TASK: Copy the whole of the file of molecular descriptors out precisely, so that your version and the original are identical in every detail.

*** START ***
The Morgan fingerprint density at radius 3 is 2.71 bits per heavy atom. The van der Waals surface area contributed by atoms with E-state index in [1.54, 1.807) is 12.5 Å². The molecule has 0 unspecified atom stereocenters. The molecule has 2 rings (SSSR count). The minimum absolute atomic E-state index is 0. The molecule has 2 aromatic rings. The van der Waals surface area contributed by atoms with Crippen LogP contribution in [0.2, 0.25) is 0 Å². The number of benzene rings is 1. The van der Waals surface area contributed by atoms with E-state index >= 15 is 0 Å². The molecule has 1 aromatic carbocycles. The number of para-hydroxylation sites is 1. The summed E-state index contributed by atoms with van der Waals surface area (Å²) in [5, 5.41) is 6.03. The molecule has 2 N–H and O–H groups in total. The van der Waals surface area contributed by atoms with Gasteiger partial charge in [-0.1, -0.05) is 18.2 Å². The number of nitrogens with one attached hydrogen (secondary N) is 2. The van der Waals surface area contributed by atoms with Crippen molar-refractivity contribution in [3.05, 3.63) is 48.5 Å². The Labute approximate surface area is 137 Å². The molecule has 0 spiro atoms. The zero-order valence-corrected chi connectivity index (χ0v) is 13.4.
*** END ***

The Morgan fingerprint density at radius 3 is 2.71 bits per heavy atom. The van der Waals surface area contributed by atoms with E-state index in [1.54, 1.807) is 12.5 Å². The molecule has 0 unspecified atom stereocenters. The molecule has 2 rings (SSSR count). The minimum absolute atomic E-state index is 0. The molecule has 2 aromatic rings. The van der Waals surface area contributed by atoms with Crippen LogP contribution in [0.2, 0.25) is 0 Å². The number of benzene rings is 1. The van der Waals surface area contributed by atoms with E-state index >= 15 is 0 Å². The molecule has 1 aromatic carbocycles. The number of para-hydroxylation sites is 1. The summed E-state index contributed by atoms with van der Waals surface area (Å²) in [5, 5.41) is 6.03. The molecule has 2 N–H and O–H groups in total. The van der Waals surface area contributed by atoms with Gasteiger partial charge in [-0.1, -0.05) is 18.2 Å². The number of nitrogens with one attached hydrogen (secondary N) is 2. The van der Waals surface area contributed by atoms with Crippen molar-refractivity contribution in [3.05, 3.63) is 48.5 Å². The Labute approximate surface area is 137 Å². The molecule has 0 spiro atoms. The zero-order valence-corrected chi connectivity index (χ0v) is 13.4.